We've lost our city," said Marc Morial, former mayor of New Orleans. "I fear it's potentially like Pompeii." Indeed, Hurricane Katrina struck only three days after the 1,926th anniversary of the volcanic eruption that destroyed that ancient Roman city.
As it happens, an exhibit of artifacts from Pompeii is traveling through North America, on display in Ottawa, the Canadian capital city. "Tales from an Eruption," an Italian show, arrives in Chicago at the Field Museum Oct. 22 through March 26, with further stops in Toronto and that refuge of storm survivors, Houston. The exhibits show a day in the life of ordinary Romans-Aug. 26, a.d. 79-at the moment they along with all of their wealth and possessions were buried in fiery ash, which made ghastly castings of their bodies.
Perhaps a closer comparison would be with the Greek city of Helike on the Gulf of Corinth. In 373 b.c., when Plato was alive, an earthquake followed by a tidal wave buried the city in water. For centuries, travelers spoke of looking down into the floor of the sea and getting glimpses of the city of Helike.
The sudden destruction of cities is fairly common throughout history. An earthquake in 1700 b.c. destroyed the great city state of Knossos in Crete, bringing the Minoan civilization to an end. Many other ancient cities met this end, destroyed by earthquakes or floods. In the Bible, God destroys Sodom and Gomorrah directly, and Jeremiah predicts how Babylon will be cast down and laments over the ruins of Jerusalem. In the Middle Ages, the English port of Dunwich slid into the sea, and the rich German city of Rungholt was submerged forever by a tidal wave. More recently, here in the United States, Chicago burned up on Oct. 8, 1871, and the earthquake of April 18, 1906, leveled San Francisco.
When Katrina struck the Gulf Coast and the levees in Louisiana broke, thousands of 21st-century Americans found themselves back in the ancient world. The electricity went out-meaning no lights, no air conditioning, no refrigeration. The surging water broke the interstate highway into pieces and submerged the backroads. Automobiles that were not washed away had no gasoline, rendering our transportation system useless. Land lines, cell phones, computers all stopped working, bringing down our vaunted communication systems. Turning on a tap to get fresh water-something we had all taken for granted-was impossible, as were showers, sanitation, and toilets.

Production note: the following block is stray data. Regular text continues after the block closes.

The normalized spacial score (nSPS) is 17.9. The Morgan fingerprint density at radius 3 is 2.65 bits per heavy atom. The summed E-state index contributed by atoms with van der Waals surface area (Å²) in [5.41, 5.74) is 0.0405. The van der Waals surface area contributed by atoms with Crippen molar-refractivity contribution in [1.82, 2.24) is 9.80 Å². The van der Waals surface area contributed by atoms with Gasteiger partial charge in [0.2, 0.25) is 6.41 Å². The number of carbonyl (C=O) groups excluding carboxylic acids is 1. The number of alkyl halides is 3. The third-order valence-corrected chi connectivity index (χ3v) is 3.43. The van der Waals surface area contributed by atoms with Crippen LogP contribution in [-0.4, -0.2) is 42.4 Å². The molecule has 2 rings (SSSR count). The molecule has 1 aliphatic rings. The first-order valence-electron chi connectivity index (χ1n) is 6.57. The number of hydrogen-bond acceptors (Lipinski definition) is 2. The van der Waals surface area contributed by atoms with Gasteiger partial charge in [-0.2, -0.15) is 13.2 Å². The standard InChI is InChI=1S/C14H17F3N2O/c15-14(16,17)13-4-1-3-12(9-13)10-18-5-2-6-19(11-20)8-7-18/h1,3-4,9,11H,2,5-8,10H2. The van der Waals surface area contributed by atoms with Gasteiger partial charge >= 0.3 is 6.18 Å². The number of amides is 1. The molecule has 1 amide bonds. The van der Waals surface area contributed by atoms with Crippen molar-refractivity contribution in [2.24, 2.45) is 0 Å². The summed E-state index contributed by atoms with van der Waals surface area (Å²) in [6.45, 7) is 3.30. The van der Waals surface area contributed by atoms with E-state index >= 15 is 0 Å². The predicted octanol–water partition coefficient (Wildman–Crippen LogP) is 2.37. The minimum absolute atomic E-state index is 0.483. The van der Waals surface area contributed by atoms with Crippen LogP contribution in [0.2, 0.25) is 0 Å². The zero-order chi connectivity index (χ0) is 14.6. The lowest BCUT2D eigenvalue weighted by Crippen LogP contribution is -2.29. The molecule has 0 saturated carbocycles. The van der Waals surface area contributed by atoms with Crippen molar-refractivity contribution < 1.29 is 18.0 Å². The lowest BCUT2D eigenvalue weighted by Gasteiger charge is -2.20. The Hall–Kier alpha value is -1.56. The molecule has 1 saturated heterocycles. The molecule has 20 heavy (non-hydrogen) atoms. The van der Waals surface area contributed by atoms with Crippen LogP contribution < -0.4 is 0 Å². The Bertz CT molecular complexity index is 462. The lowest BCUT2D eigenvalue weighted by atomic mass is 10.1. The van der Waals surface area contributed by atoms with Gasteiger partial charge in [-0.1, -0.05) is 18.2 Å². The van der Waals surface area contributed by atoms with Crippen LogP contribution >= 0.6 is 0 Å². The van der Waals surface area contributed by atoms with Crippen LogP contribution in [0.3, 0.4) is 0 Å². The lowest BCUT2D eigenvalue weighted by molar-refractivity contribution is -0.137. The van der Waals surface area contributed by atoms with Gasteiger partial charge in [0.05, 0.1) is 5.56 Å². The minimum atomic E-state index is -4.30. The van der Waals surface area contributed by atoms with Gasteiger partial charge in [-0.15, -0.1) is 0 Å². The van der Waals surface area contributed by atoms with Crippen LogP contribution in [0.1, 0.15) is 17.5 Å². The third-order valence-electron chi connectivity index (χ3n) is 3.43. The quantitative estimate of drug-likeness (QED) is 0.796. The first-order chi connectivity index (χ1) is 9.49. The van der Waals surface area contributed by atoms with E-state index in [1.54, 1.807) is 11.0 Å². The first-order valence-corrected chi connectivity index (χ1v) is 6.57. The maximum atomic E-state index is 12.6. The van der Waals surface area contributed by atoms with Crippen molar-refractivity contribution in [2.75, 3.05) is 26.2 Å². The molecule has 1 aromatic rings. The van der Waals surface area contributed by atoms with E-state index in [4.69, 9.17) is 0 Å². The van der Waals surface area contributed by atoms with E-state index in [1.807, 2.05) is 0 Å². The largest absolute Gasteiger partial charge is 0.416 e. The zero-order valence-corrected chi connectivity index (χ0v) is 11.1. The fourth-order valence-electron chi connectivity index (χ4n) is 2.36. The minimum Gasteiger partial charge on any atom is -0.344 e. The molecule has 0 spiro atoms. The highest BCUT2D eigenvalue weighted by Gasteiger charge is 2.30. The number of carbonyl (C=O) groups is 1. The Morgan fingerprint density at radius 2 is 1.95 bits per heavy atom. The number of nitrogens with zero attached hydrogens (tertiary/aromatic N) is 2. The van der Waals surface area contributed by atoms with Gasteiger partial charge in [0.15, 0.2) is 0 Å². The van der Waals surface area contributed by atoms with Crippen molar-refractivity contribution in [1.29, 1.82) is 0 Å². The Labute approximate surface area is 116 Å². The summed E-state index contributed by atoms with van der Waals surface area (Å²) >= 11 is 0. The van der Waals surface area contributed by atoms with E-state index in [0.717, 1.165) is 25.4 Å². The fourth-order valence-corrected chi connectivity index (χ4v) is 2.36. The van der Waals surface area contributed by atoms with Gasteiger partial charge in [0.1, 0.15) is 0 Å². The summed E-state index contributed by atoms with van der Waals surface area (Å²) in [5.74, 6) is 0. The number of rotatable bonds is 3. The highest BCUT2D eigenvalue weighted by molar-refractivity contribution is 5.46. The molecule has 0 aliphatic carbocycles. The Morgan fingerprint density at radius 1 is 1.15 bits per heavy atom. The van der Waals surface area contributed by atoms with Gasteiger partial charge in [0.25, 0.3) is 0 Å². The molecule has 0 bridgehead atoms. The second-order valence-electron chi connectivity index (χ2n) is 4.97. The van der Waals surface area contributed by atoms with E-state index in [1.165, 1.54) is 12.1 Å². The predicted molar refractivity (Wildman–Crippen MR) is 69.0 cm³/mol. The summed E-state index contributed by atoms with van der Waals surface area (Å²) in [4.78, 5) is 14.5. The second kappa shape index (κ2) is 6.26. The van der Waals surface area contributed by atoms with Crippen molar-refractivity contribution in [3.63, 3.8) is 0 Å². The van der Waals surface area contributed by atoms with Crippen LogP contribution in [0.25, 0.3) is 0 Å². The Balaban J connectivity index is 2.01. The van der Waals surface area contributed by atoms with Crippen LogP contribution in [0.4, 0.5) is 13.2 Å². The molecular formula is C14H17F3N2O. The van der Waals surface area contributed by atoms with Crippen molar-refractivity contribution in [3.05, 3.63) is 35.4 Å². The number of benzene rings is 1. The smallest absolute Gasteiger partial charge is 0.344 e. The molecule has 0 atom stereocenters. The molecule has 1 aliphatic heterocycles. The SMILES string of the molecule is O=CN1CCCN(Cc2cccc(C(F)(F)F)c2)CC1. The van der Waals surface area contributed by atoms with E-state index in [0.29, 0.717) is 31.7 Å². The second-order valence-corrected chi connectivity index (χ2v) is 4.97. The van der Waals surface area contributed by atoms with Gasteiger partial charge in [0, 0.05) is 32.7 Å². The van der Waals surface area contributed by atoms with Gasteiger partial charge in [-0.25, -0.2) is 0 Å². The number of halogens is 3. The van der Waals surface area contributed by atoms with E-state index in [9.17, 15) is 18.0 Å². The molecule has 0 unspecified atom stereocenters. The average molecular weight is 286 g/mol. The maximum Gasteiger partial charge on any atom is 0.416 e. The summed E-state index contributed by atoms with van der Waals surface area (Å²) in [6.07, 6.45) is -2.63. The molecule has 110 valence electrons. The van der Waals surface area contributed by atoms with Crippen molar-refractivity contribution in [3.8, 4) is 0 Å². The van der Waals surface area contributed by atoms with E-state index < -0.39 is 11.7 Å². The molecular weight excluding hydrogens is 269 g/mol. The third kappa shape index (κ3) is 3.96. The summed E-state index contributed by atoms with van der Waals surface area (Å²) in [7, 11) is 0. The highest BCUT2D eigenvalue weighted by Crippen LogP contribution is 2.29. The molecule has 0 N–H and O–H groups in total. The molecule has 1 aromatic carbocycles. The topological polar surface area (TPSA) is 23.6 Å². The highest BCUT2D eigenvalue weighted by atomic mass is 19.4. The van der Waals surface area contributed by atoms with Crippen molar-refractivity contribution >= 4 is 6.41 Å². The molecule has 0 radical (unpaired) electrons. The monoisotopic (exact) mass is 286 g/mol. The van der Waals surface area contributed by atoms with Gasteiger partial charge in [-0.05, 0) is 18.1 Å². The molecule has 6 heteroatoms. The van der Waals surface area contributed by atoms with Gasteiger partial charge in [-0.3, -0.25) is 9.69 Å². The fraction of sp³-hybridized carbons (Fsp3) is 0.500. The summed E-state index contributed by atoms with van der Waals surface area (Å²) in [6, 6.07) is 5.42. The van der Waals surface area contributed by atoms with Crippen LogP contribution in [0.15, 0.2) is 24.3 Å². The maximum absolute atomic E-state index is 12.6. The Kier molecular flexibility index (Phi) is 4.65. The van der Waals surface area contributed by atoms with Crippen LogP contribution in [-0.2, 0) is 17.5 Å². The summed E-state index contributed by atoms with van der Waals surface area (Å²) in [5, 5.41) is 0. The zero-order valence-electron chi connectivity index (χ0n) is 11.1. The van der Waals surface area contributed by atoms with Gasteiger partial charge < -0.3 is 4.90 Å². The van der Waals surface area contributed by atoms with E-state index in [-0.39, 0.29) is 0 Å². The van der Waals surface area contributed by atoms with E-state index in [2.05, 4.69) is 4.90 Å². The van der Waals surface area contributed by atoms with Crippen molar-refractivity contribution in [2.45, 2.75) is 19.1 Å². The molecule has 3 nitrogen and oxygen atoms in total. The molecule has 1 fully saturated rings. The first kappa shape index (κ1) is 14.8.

The hurricane stripped away the thin veneer of modernity. Lacking food, water, medicine, and basic health care, people had to struggle to survive. And many didn't, as dead bodies piled up, with no one bothering to tend to them.
And, more terrible than the hurricane, in the absence of any external restraining authority, human sin broke out. Looters plundered at will. Rapists preyed on helpless women. Survivors crammed into the Superdome and the Convention Center, enduring privation and filth, were terrorized by roaming thugs. Gangs attacked hospitals looking for drugs. Gunmen fired at helicopters and rescue teams.
Of course, the sudden reduction to a state of nature also produced heroism, generosity, and sacrifice. One woman, deprived and suffering, told a CNN reporter, "People are trying to remain civilized." When the props are kicked away, civilization has to be internalized.
The Katrina catastrophe laid bare the human condition. We are fragile, dependent, and fallen. At any moment, we could lose everything we have, including our lives. Our civilization-for all of our power, technology, and wealth-can be swept away, as has that of the Minoans and the Romans of Pompeii.
Christians have always been taught to put their trust in God alone, and not in possessions, achievements, or the kingdoms of this world, all of which will pass away. "For here we have no lasting city, but we seek the city that is to come" (Hebrews 13:14).